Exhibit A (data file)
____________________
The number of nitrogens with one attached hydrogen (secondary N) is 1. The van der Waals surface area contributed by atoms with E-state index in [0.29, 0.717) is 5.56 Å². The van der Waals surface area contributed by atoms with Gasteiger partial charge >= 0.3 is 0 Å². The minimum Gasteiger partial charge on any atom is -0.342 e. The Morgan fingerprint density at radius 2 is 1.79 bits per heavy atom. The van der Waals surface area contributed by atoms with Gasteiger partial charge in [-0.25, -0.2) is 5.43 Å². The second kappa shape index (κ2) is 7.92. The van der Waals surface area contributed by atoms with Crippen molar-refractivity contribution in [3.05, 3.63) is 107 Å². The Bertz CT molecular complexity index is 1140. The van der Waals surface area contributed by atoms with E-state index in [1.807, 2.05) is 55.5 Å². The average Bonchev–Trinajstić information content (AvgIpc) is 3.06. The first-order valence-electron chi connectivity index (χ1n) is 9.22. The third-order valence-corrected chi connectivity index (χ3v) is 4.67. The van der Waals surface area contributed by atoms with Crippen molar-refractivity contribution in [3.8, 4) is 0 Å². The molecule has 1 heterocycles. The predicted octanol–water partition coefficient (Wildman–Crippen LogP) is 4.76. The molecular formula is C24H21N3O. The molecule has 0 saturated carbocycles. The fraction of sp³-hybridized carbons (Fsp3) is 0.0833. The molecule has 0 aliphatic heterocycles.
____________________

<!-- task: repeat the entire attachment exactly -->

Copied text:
The number of nitrogens with one attached hydrogen (secondary N) is 1. The van der Waals surface area contributed by atoms with E-state index in [0.29, 0.717) is 5.56 Å². The van der Waals surface area contributed by atoms with Gasteiger partial charge >= 0.3 is 0 Å². The minimum Gasteiger partial charge on any atom is -0.342 e. The Morgan fingerprint density at radius 2 is 1.79 bits per heavy atom. The van der Waals surface area contributed by atoms with Gasteiger partial charge in [-0.25, -0.2) is 5.43 Å². The second kappa shape index (κ2) is 7.92. The van der Waals surface area contributed by atoms with Crippen molar-refractivity contribution in [3.05, 3.63) is 107 Å². The Bertz CT molecular complexity index is 1140. The van der Waals surface area contributed by atoms with E-state index in [1.807, 2.05) is 55.5 Å². The average Bonchev–Trinajstić information content (AvgIpc) is 3.06. The first-order valence-electron chi connectivity index (χ1n) is 9.22. The third-order valence-corrected chi connectivity index (χ3v) is 4.67. The van der Waals surface area contributed by atoms with Crippen molar-refractivity contribution in [3.8, 4) is 0 Å². The molecule has 1 heterocycles. The predicted octanol–water partition coefficient (Wildman–Crippen LogP) is 4.76. The molecular formula is C24H21N3O. The molecule has 0 saturated carbocycles. The fraction of sp³-hybridized carbons (Fsp3) is 0.0833. The molecule has 0 aliphatic heterocycles.